Appendix A – FY 2005 OIVD Annual Report - Summary of Major CDRH Programs
OIVD is responsible for the program areas where in vitro diagnostic devices are regulated from conception to obsolescence. This Appendix provides summary information on major program areas administered by parallel offices (ODE, OC, and OSB). OIVD is responsible for carrying out its activities in a consistent manner with all of these programs area. Please see below for a summary of the OC and OSB program areas; and refer to the ODE Annual Report, Appendix A, for a brief description of the premarket programs.
Office of Compliance (OC)
The Enforcement / Compliance program stimulates awareness within the agency of the need for prompt and positive action to ensure compliance by regulated industries; works to ensure an effective and uniform balance between regulatory compliance and agency responsiveness to consumer needs; acts as liaison with other federal agencies on agency compliance matters, and encourages an effective and appropriate balance between voluntary and regulatory compliance; evaluates and coordinates proposed legal actions to ascertain compliance with regulatory policy and enforcement objectives; evaluates and coordinates proposed legal actions to ascertain compliance with regulatory policy and enforcement objectives.
Office of Surveillance and Biometrics (OSB)
The Food and Drug Administration Modernization Act of 1997 (FDAMA) modified Postmarket Surveillance (PS) requirements under section 522 of the Act. Postmarket surveillance means the active, systematic, scientifically valid collection, analysis, and interpretation of data or other information about a marketed device. The data can reveal unforeseen adverse events, the actual rate of anticipated adverse events, or other information necessary to protect the public health.
Postmarket issues may be identified through a variety of sources, including analysis of adverse event reports, a recall or corrective action, warning letter, a seizure, reports from other governmental authorities, or the scientific literature. The guidance document “Postmarket Surveillance Under Section 522 of the Federal Food, Drug and Cosmetic Act” can be viewed at: http://www.fda.gov/MedicalDevices/ DeviceRegulationandGuidance/GuidanceDocuments/ucm072517.htm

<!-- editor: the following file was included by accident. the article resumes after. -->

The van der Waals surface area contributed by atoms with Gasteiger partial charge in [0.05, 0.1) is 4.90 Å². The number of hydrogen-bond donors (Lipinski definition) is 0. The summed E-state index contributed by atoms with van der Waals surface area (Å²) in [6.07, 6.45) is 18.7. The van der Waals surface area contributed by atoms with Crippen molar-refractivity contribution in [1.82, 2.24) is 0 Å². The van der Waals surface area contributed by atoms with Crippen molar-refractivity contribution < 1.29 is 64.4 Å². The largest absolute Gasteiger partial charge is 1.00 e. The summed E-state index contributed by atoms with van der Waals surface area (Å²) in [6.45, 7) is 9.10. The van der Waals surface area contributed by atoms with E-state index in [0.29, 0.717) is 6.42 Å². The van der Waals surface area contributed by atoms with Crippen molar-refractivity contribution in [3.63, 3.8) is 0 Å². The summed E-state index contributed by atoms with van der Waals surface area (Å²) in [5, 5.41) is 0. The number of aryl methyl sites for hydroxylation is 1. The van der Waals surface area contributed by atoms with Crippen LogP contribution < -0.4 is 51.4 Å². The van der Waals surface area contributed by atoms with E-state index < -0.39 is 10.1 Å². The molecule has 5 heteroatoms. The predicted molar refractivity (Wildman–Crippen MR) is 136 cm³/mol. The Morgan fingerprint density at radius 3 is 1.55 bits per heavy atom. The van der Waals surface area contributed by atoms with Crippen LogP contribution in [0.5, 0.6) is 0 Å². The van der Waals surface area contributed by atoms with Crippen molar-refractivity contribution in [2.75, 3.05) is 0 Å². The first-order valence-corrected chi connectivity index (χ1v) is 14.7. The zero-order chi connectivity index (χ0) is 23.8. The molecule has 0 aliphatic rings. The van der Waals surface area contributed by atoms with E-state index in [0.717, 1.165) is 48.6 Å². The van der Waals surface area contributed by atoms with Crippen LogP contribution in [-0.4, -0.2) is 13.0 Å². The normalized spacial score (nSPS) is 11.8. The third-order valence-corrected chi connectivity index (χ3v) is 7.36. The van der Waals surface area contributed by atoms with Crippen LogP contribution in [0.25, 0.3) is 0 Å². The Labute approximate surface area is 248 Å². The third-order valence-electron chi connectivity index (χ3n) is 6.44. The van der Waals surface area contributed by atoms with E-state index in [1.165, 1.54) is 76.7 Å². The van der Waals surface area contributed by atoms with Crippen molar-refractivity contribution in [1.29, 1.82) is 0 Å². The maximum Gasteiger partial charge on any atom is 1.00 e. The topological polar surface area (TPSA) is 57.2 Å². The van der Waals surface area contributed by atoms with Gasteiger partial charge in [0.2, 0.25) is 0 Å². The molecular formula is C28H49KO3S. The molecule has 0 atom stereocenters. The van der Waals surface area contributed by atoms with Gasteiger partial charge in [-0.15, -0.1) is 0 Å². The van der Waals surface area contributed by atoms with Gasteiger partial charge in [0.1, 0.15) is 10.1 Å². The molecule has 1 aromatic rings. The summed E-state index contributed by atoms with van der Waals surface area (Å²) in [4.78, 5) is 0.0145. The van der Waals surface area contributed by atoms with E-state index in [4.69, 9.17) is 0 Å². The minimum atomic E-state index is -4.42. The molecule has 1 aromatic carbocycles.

Medical Device Reporting (MDR) is the mechanism for the Food and Drug Administration to receive significant medical device adverse events from manufacturers, importers and user facilities, so they can be detected and corrected quickly. User Facilities (e.g., hospitals, nursing homes) are required to report suspected medical device related deaths to both the FDA and the manufacturers. User facilities report medical device related serious injuries only to the manufacturer. If the medical device manufacturer is unknown, the serious injury is reported by the facility to FDA. On July 31, 1996, the new Medical Device Reporting (MDR) regulation became effective for user facilities and device manufacturers.
The Medical Product Safety Network (MedSun) is a pilot program launched in 2002 by CDRH. The primary goals for MedSun are to identify, understand and share information about problems with the use of medical devices. MedSun plays an important role in FDA's post-market surveillance effort. Hospitals, nursing homes, and other healthcare facilities are currently required to report medical device problems under the Safe Medical Devices Act (SMDA). MedSun provides a secure, Internet-based data entry system that automates this process and helps gather other additional data that can help FDA, device manufacturers, and clinical facilities proactively address safety concerns before serious injuries or deaths occur.